The definition of T1 invasive tumors is now divided according to the specific anatomic locations, glans, foreskin, and shaft, in comparison with the prior nonspecific generalized description of subepithelial tissue.1 T1 is also separated into 2 tiers depending on the risk for lymph node metastasis, which is 10.5% to 18.1% for T1a versus 33.3% to 50% for T1b tumors, which helps to determine when inguinal lymph node sampling is prudent.20,21 In addition to histologic grade and presence of lymphovascular invasion (LVI), perineural invasion (PNI) is now established as a predictor of lymph node metastasis, as 69% of cases with PNI also had nodal involvement.22,23 Therefore, an invasive moderately differentiated squamous cell carcinoma involving the subepithelial tissue of the glans penis with foci of PNI (Figure 2, A through D) would be staged based on the AJCC 7th edition as pT1aNXMX and based on the 8th edition as pT1bNXMX, involving the lamina propria of the glans (Table 2).1,2
Involvement of both the corpus spongiosum (CS) and corpora cavernosa (CC) was formerly considered as T2 disease. Large studies have shown that there is prognostic justification in separating invasion of these anatomic sites into T2 and T3 disease, as invasion of the CC was more commonly associated with inguinal lymph node metastasis (48.6%–52.5%) in comparison with those with involvement of the CS (33%–35.8%).20,24 A better disease-specific survival/cancer-specific mortality was also associated with invasion of CS versus CC.20,24 Recent studies suggest the presence of LVI with CS or CC involvement may also be associated with cancer-specific survival.25
Urethral involvement was previously staged as T3 disease, and penile cancers arising near the urethral meatus were often given a misleadingly high stage, as there was typically direct extension into the urethra while bypassing the corpora. Given no associations with poorer outcome in these tumors, urethral involvement no longer plays a role in staging and can be a part of either T2 or T3 disease. Therefore, an invasive moderately differentiated squamous cell carcinoma of the foreskin, involving the CS and CC without involvement of the urethra (Figure 3, A through C), would be staged based on the AJCC 7th edition as pT2NXMX and based on the 8th edition as pT3NXMX (Table 2).1,2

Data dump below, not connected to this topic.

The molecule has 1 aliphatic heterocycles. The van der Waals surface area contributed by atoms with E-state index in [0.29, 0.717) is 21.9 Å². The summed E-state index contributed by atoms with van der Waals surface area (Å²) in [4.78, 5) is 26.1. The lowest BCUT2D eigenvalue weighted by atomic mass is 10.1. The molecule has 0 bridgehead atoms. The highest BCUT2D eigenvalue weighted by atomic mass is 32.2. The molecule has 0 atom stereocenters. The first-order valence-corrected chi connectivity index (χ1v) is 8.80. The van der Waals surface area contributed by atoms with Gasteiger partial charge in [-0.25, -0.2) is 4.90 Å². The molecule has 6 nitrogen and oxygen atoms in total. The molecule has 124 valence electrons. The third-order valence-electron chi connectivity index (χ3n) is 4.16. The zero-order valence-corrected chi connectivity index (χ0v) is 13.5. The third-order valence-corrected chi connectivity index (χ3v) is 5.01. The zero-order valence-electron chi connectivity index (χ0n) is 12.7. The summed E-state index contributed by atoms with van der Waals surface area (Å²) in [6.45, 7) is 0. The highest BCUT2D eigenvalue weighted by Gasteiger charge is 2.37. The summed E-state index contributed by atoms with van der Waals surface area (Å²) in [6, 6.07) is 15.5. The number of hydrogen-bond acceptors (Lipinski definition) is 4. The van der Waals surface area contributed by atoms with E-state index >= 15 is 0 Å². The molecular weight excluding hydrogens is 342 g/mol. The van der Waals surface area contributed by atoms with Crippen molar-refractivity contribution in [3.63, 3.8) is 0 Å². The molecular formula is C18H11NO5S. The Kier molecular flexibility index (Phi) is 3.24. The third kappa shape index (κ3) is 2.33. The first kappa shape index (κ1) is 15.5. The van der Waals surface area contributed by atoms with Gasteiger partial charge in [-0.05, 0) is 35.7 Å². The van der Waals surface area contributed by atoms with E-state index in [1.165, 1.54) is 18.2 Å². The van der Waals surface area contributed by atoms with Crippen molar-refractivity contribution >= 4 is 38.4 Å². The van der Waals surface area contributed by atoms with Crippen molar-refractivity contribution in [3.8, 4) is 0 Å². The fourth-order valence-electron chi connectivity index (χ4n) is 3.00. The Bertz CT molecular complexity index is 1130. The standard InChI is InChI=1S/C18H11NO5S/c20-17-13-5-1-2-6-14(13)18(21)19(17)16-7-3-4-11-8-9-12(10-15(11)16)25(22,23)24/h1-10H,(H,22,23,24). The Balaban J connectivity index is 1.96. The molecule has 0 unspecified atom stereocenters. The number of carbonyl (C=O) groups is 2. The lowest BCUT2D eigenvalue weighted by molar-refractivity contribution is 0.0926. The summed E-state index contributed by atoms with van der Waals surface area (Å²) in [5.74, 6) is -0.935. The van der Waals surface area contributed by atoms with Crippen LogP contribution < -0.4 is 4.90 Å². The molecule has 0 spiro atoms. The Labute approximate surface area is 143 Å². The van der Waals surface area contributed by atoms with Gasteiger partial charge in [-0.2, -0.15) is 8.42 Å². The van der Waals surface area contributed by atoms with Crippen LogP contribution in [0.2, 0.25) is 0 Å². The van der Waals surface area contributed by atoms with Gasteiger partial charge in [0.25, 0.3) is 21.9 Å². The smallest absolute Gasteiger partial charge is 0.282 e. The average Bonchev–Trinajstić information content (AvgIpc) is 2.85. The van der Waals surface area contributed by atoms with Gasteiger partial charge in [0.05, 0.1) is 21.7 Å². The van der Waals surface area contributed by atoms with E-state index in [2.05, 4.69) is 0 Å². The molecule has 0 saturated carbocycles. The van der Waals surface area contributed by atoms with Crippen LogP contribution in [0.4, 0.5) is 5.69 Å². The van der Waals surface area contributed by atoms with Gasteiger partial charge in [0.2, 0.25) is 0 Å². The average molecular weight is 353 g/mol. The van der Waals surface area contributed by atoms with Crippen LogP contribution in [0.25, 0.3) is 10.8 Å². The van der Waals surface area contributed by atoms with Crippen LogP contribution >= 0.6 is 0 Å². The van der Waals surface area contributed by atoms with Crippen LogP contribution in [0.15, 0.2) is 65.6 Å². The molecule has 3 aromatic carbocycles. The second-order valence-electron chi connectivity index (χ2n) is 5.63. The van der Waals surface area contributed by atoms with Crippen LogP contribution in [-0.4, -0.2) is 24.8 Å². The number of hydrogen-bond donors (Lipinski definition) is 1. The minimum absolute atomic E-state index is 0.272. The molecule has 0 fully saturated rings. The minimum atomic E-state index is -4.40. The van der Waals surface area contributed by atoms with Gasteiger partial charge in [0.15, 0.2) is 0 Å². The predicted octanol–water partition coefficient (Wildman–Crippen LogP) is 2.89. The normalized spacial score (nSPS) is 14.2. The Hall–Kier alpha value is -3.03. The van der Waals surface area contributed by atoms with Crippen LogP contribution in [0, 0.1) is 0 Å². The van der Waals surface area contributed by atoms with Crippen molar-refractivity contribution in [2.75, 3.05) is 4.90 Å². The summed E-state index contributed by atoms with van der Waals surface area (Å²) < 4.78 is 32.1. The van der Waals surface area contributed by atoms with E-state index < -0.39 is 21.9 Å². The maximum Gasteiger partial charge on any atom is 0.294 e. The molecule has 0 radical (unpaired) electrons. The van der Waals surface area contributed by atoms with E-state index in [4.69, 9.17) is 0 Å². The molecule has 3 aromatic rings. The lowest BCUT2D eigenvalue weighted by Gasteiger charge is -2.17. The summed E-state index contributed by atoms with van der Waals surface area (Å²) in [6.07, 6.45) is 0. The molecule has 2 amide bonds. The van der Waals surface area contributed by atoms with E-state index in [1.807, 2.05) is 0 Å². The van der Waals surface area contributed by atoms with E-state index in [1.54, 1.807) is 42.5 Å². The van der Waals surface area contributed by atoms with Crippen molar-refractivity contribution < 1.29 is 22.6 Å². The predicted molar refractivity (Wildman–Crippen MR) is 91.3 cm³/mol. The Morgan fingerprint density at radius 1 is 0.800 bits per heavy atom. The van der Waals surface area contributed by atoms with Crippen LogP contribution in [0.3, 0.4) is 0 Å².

Studies20,26 have shown that there was no significant prognostic difference with involvement of a single versus multiple or bilateral lymph nodes as defined by the 7th edition. Rather, involvement of 3 or more unilateral or bilateral lymph nodes were associated with poorer outcomes when compared with metastasis involving 2 or fewer unilateral lymph nodes without extranodal extension (ENE), with a 3-year cancer-specific survival of 90.7% versus 60.5%.20,26 This change helps to separate patients with nodal metastasis into low- (N1) and high-risk (N2–N3) categories, which may allow N1 patients to avoid treatment with adjuvant chemotherapy.27 The N3 subcategory continues to be defined as involvement of pelvic lymph nodes or presence of ENE with a 3-year cancer-specific/relapse-free survival of 32% to 33% in which adjuvant chemotherapy is strongly considered.26–28 Additionally, recent studies suggest subclassification of pelvic lymph node involvement from metastasis with ENE may be prognostically important, as the 3-year cancer-specific survival is 28.6% versus 47.9%.29
Lastly, the histologic grade has been modified to the 3-tiered World Health Organization/International Society of Urologic Pathology grading system, comprising grade 1, well differentiated; grade 2, moderately differentiated; and grade 3, poorly differentiated, including sarcomatoid/spindled and anaplastic morphologies.19 A higher histologic grade has been associated with more lymph node metastasis and worse outcome, particularly in staging T1a versus T1b tumors.20,22
UPDATES IN TESTICULAR CANCER STAGING
The revised manual now takes into consideration tumor size for pure seminomas, which studies have determined is associated with relapse and disease progression and may aid in deciding whether risk-adapted treatment with adjuvant radiation or carboplatin-based chemotherapy should be considered (Table 3).30–35 Because of variability in size cutoffs reported in the literature, a relatively conservative 3-cm size limit was determined.30–32,34 Mixed germ cell tumors, which may include a seminomatous component as well as pure nonseminomatous germ cell tumors, do not factor in tumor size and T1 is not subclassified. Therefore, a pure seminoma that is limited to the testis measuring 4.5 cm in greatest dimension without LVI (Figure 4, A and B) would be staged based on the AJCC 7th edition as pT1NXMX and based on the 8th edition as pT1bNXMX (Table 3).1,2
Both hilar soft tissue, which is defined as adipose and loose fibrous connective tissue beyond the rete testis at the same plane of the testis parenchyma, and epididymal invasion have been upstaged to T2 disease. The rete testis is still considered a part of the testis, because of conflicting data regarding whether involvement of the rete testis is associated with disease progression and risk for relapse.30–32,34,36–38 In part, this may be due to the lack of clarification between pagetoid involvement and stromal invasion of the rete testis, in which the latter may be associated with more advanced disease.38 Therefore, a pure seminoma involving the rete testis and epididymis without LVI (Figure 4, C through F) would be staged based on the AJCC 7th edition as pT1NXMX and based on the 8th edition as pT2NXMX (Table 3).1,2